And Board? He died at approximately 2 a.m. on Dec. 29, when a single bullet pierced his temple in a bedroom along the 2100 block of Roslyn Avenue in District Heights. Police ruled it a suicide. There were no witnesses and there was no note.
Few outside the D.C. basketball fraternity have heard of Jamar Board, but in many ways, everyone knows him well. He’s every child who fantasized about basketball stardom; who taped posters of Michael Jordan dunking over Patrick Ewing onto their basement walls; who counted down from three to two to one-point-five to one, until the game-winner swished and the buzzer blared; who danced alone around the driveway or playground or local gym, high-fiving the heavens as the imaginary crowd chanted “M-V-P. M-V-P.”
Most of those kids grow up and find real jobs, because for how many can basketball truly become a career? One in a thousand? One in a million?
Board was a Dream Chaser, his obituary said. While his childhood peers found wealth and fame playing professionally,he kept waiting, torching local summer leagues and running open gyms, hustling money through games of one-on-one, wondering whether the game he loved would ever love him back.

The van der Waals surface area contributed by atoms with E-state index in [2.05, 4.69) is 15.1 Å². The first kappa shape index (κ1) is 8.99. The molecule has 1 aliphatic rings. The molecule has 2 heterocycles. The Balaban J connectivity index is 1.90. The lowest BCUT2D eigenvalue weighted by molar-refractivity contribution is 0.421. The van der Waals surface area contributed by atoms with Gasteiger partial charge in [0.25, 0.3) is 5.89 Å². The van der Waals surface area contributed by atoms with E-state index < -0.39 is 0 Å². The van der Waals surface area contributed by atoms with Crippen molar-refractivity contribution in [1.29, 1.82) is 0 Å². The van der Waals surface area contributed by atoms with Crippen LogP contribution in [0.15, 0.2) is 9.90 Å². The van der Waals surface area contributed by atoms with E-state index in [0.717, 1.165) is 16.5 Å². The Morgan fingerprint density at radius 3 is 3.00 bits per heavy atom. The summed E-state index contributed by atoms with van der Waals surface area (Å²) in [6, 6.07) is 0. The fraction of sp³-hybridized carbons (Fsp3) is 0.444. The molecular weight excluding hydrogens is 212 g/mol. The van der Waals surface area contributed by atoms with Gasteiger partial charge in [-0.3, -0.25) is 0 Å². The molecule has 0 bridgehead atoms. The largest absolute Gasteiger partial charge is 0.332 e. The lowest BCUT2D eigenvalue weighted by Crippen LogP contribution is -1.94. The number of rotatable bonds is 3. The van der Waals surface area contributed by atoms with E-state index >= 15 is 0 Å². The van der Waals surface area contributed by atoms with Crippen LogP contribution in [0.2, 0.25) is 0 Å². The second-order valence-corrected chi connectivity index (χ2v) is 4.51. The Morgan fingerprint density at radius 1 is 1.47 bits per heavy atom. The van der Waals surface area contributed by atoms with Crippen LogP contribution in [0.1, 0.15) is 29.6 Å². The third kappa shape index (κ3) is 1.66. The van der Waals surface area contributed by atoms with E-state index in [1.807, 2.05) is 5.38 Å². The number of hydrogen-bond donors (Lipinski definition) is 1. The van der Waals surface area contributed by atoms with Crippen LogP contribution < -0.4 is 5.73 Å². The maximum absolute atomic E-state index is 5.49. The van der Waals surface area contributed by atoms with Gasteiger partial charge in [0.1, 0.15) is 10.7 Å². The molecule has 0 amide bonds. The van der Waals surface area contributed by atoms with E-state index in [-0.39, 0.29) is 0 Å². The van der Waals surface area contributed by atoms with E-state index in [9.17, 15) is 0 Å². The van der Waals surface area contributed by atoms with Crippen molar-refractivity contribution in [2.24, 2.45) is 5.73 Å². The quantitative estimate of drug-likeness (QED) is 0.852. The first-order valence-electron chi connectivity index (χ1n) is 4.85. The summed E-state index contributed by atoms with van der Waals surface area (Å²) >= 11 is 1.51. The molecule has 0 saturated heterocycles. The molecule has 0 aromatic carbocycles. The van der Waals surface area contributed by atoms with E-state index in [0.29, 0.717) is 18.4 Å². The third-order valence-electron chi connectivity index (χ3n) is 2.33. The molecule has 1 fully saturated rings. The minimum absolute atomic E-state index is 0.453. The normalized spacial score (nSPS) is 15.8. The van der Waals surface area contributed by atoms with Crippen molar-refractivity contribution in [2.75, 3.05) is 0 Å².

Pictures, and memories
January afternoon cold seeps through the cracked windows, slithering under Bobby Maze’s ashen sweatpants and hood. It slaps his shins, where he has tattoos of his cousin’s face and a cracked tombstone, and tugs his haircut, where a barber buzzed “RIP SILENT.” Slouched in the driver’s seat outside a local Wendy’s, Maze flips through the pictures, and the memories, of his fallen cousin.
Bobby Maze and Jamar Board. B-Maze and Silent. Cousins by blood. Brothers for life. Maze grew up among Suitland’s Homer Avenue housing projects; Board on the 1200 block of Benning Road in Capitol Heights, separated only by neighborhood allegiances and a short drive, past rundown liquor stores and steel signs proclaiming, “We Have Joined Neighborhood Watch and Operation Identification.” Venturing alone into uncharted territory meant getting jumped, mugged or worse. But Maze’s people knew Board, and Board’s knew Maze. So everything was good so long as they journeyed together, which they always did.
Basketball was their engine of survival, a permanent distraction from drug trafficking and gang violence. Each played in college — Maze at Tennessee — and developed reputations as some of the baddest streetballers in the District.